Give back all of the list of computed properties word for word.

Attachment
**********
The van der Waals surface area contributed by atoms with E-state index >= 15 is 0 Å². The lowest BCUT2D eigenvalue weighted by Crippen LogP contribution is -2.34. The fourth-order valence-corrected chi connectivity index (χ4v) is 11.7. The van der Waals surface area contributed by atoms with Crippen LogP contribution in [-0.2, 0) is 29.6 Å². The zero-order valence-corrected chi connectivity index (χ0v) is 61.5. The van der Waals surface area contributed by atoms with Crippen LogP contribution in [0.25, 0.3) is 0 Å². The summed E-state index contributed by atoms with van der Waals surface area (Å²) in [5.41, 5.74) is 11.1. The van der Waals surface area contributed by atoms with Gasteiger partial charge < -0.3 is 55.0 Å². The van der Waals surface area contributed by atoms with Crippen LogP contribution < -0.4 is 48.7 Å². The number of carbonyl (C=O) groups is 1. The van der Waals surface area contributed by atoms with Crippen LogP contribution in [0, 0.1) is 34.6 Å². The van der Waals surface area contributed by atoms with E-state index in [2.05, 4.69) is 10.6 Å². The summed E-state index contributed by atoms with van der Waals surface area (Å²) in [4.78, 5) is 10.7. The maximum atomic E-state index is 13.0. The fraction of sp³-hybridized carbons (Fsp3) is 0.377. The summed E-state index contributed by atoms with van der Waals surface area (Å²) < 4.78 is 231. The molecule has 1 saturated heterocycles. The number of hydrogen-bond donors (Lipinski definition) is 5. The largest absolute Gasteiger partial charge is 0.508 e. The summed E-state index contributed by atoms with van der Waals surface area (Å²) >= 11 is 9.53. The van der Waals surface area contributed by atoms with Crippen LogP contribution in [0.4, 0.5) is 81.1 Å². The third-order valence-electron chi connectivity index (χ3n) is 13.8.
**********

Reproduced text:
The van der Waals surface area contributed by atoms with E-state index >= 15 is 0 Å². The lowest BCUT2D eigenvalue weighted by Crippen LogP contribution is -2.34. The fourth-order valence-corrected chi connectivity index (χ4v) is 11.7. The van der Waals surface area contributed by atoms with Crippen LogP contribution in [-0.2, 0) is 29.6 Å². The zero-order valence-corrected chi connectivity index (χ0v) is 61.5. The van der Waals surface area contributed by atoms with Crippen LogP contribution in [0.25, 0.3) is 0 Å². The summed E-state index contributed by atoms with van der Waals surface area (Å²) in [5.41, 5.74) is 11.1. The van der Waals surface area contributed by atoms with Gasteiger partial charge < -0.3 is 55.0 Å². The van der Waals surface area contributed by atoms with Crippen LogP contribution < -0.4 is 48.7 Å². The number of carbonyl (C=O) groups is 1. The van der Waals surface area contributed by atoms with Crippen LogP contribution in [0, 0.1) is 34.6 Å². The van der Waals surface area contributed by atoms with E-state index in [2.05, 4.69) is 10.6 Å². The summed E-state index contributed by atoms with van der Waals surface area (Å²) in [4.78, 5) is 10.7. The maximum atomic E-state index is 13.0. The fraction of sp³-hybridized carbons (Fsp3) is 0.377. The summed E-state index contributed by atoms with van der Waals surface area (Å²) < 4.78 is 231. The molecule has 1 saturated heterocycles. The number of hydrogen-bond donors (Lipinski definition) is 5. The largest absolute Gasteiger partial charge is 0.508 e. The summed E-state index contributed by atoms with van der Waals surface area (Å²) >= 11 is 9.53. The van der Waals surface area contributed by atoms with Crippen LogP contribution in [0.4, 0.5) is 81.1 Å². The third-order valence-electron chi connectivity index (χ3n) is 13.8.